I must admit that I found the physical descriptions in the book to be stunningly well written. The character development seemed shallow and not-quite credible in comparison. As a result, the story didn't quite convince me to suspend my disbelief.

If you enjoy stories that make you identify with one or more of the characters, you probably won't like this book as much as I did.

If you are a Ruth Rendell fan, you may be a bit disappointed in comparison with her earlier works.
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1 of 1 people found the following review helpful
3.0 out of 5 stars My least favourite Rendell - and I am a huge fan, 15 Feb 2011
This review is from: Portobello (Paperback)
I agree with the other reviewers who had an "is that it?" moment at the end of this book. I adore Ruth Rendell and I have read more or less everything she has written, but this was slow and rambling. I get it, it's about lives in a small area of London being inextricably intertwined, but ultimately there was no climax, there was no satisfactory ending - and I wasn't gripped while reading it. Usually I can't put her books down. Portobello is readable and the characters are well observed (although again I agree with other readers that the Chocorange addiction causing a relationship break-up was a bit far-fetched) but I kept waiting for something to happen.....and it didn't. I can't bring myself to give two stars for any Ruth Rendell book, but it's not worth any more than three, unfortunately.
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1 of 1 people found the following review helpful
2.0 out of 5 stars A Book Unsure of Itself, 27 Oct 2010
By 
A. Ross (Washington, DC) - See all my reviews
(TOP 500 REVIEWER)    (REAL NAME)   
This review is from: Portobello (Paperback)
I read a fair amount of crime fiction, and tend to favor British crime fiction over that from my native country. However, I'm fairly sure I've never read anything by Rendell, who is widely acknowledged as one of the genre's current masters. So I picked up her latest in an attempt to see what all the fuss is about. The book uses that kind of loose "intersecting lives" form that was in vogue in the film world 5-10 years ago (the most immediate example being the vastly overrated Crash). The story takes place in the titular London neighborhood, zooming in on the lives of a wealthy middle-aged art dealer and his doctor girlfriend, a rather stupid and callow unemployed young hoodlum and his ex-girlfriend and nasty sanctimonious ex-con uncle, and a very strange young man who spends most of his life barricaded in his dark apartment.finally,

As is the format of these kind of things, the lives of these six characters come together by coincidence and then intersect with and influence each other in direct and indirect ways. However, the entire enterprise is rather adrift. It's sort of a crime story in that there are crimes (theft, burglary, arson, murder), but they aren't really the point of the story, They are merely catalysts that allow the reader to ponder the divide between the two wealthy characters and the three poor characters. The book is also a psychological thriller of sorts in the portions following the strange young man who's afraid of the light, but that whole plotline is a total dud and feels very much like a unfinished idea grafted on from some other project. The storyline involving the gormless young man contains at least the potential of being an interesting commentary on gentrification, but this weird dude who thinks an angel lives with him really doesn't fit the story at all.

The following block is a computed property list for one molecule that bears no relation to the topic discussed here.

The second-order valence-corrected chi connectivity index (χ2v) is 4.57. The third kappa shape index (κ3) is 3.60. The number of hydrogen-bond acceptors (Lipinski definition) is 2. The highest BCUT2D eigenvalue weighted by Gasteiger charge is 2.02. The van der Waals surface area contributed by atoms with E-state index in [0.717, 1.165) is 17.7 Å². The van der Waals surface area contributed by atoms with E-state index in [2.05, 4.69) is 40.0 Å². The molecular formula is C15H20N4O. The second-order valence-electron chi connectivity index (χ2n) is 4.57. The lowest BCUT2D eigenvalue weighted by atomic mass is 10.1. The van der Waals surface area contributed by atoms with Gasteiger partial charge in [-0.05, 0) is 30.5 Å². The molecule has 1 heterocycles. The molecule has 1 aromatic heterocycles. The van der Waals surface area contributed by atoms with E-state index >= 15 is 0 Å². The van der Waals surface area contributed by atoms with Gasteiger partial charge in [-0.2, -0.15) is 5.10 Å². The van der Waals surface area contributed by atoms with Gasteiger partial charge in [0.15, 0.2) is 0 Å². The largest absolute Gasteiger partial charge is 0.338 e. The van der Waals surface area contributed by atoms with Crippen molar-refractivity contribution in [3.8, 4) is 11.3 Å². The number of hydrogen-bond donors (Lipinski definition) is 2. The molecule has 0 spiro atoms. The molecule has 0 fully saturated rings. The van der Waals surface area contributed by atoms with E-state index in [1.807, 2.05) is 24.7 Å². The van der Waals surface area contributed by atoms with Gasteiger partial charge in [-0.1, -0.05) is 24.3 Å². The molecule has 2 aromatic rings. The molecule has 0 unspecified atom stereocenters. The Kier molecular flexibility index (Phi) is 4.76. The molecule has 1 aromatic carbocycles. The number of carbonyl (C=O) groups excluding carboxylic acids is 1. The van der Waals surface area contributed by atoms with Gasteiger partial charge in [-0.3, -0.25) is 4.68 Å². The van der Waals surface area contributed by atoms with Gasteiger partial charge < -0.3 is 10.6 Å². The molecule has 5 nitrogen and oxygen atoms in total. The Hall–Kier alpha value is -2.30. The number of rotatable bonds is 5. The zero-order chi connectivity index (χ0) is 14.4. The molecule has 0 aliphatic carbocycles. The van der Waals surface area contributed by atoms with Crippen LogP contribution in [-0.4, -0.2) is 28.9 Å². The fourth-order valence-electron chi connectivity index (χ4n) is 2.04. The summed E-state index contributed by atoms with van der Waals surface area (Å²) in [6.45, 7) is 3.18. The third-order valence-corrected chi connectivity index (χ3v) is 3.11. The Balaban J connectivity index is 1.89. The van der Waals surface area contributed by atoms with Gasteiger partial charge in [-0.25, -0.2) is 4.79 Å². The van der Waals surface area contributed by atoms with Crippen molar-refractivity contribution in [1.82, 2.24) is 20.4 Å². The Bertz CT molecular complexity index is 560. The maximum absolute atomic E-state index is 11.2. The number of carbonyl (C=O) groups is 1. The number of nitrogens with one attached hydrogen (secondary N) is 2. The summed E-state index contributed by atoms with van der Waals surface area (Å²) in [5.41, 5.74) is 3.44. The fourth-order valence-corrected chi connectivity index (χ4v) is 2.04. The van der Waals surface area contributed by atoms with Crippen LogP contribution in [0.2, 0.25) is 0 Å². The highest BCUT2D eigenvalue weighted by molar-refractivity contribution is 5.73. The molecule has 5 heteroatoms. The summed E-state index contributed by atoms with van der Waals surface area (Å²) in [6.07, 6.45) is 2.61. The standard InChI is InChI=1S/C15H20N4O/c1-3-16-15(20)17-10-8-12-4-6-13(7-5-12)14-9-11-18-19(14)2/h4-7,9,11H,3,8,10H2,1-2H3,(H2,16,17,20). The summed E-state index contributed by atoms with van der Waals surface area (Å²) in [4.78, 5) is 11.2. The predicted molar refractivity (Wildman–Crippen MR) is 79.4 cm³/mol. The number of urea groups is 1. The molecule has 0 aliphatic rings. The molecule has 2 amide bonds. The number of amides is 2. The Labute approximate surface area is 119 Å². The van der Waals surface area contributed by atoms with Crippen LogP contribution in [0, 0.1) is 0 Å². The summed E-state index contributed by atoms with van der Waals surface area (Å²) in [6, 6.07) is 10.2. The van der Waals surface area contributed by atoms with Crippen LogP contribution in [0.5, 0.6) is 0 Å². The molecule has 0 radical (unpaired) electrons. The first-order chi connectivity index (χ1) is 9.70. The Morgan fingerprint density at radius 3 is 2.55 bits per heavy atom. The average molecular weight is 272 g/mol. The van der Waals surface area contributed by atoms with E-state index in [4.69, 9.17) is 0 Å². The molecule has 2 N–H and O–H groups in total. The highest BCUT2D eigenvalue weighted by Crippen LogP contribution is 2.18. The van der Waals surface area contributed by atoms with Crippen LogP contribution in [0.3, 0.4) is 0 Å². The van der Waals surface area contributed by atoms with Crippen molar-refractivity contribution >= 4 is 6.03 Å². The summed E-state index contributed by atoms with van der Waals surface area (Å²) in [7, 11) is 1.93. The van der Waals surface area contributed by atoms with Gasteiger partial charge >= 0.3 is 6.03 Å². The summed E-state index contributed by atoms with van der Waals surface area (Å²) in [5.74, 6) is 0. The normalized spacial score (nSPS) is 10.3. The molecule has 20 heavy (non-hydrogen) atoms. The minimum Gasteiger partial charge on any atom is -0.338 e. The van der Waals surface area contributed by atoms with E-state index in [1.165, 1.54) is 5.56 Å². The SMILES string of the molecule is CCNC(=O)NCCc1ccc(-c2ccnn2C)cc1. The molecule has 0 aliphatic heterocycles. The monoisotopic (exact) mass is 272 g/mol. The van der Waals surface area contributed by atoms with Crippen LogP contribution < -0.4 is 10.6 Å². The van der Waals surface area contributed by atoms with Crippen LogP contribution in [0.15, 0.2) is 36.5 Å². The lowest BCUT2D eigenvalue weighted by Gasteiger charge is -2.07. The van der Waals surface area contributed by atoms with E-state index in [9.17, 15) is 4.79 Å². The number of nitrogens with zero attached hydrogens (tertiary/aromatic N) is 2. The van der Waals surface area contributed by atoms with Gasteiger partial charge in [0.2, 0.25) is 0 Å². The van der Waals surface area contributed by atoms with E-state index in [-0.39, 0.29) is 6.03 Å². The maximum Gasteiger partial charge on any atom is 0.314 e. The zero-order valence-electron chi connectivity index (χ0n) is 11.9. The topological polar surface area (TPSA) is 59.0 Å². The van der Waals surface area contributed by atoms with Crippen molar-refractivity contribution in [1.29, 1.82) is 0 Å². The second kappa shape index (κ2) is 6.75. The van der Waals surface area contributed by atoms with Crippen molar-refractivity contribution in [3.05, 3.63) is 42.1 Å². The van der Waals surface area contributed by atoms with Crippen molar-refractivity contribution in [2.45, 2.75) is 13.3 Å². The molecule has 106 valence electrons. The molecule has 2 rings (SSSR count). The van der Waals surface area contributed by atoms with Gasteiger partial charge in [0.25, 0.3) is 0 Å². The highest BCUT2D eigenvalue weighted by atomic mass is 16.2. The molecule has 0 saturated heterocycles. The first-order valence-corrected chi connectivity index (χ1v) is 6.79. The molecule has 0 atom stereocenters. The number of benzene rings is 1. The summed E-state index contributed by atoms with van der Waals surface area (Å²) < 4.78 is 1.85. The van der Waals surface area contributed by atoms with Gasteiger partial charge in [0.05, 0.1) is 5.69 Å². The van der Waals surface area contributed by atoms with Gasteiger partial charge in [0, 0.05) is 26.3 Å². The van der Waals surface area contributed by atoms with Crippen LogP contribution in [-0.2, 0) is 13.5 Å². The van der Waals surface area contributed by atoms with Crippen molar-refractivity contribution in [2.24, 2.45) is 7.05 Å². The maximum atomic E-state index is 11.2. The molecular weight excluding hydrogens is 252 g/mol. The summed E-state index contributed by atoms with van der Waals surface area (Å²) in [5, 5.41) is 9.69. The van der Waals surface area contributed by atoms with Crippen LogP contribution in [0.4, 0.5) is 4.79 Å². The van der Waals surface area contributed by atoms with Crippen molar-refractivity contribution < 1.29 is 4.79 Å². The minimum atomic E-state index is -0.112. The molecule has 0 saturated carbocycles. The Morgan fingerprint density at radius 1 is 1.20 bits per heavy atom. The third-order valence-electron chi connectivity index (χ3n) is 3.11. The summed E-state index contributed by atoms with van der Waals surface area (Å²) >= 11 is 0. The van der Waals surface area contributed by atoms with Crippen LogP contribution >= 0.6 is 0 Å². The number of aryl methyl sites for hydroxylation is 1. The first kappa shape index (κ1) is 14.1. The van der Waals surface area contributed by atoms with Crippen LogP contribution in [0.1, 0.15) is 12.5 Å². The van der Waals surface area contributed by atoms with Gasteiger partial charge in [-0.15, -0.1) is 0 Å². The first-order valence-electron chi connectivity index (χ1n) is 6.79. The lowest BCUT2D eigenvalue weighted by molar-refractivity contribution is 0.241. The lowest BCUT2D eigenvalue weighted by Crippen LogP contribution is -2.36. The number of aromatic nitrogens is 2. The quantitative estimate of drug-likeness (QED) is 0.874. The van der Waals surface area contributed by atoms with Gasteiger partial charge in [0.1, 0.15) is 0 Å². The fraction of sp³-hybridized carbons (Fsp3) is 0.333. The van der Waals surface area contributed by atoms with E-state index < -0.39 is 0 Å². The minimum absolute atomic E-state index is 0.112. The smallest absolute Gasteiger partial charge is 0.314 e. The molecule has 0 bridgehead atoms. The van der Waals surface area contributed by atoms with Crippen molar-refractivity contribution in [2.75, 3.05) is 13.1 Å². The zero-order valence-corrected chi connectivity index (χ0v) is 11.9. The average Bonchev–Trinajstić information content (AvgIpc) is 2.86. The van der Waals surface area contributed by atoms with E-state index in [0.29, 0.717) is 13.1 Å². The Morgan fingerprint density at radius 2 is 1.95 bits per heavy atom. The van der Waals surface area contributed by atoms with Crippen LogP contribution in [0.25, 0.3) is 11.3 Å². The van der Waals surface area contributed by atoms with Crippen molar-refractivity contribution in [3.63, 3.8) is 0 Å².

Interestingly, the element that many reviewers rail against is the one piece of the book I quite liked. This is the art dealer's addiction to an artificially flavored sweet called "Chocorange" -- an addiction so powerful that it threatens to destroy his entire life. Over the years, he has addiction-hopped, from various forms of drugs to others, down to cigarettes, then to booze, and now, finally, to Chocorange. Obvious it's not a physical addiction, it's all in his head, and that's what makes it compelling, as he struggles to control and hide it. Unfortunately, that is the most interesting aspect of the story, which otherwise meanders around without the sharp twists and subtle turns I had led to believe Rendell was so expert at. It's really quite a sloppy work, Rendell seems to have muddled some of the dates in part of the plot and has a character knowing these dates without ever explaining why (or at least as far as I could tell, having gone back to reread bits to see if I'd missed a page). And the surprisingly sentimental resolution (which most readers will see coming miles away) depends on lame coincidence of one character being the patient of the art dealer's girlfriend. So -- the extraneous storyline, meandering writing, total lack of suspense, overreliance on coincidence, and mawkish ending all combine to make this a dud for me.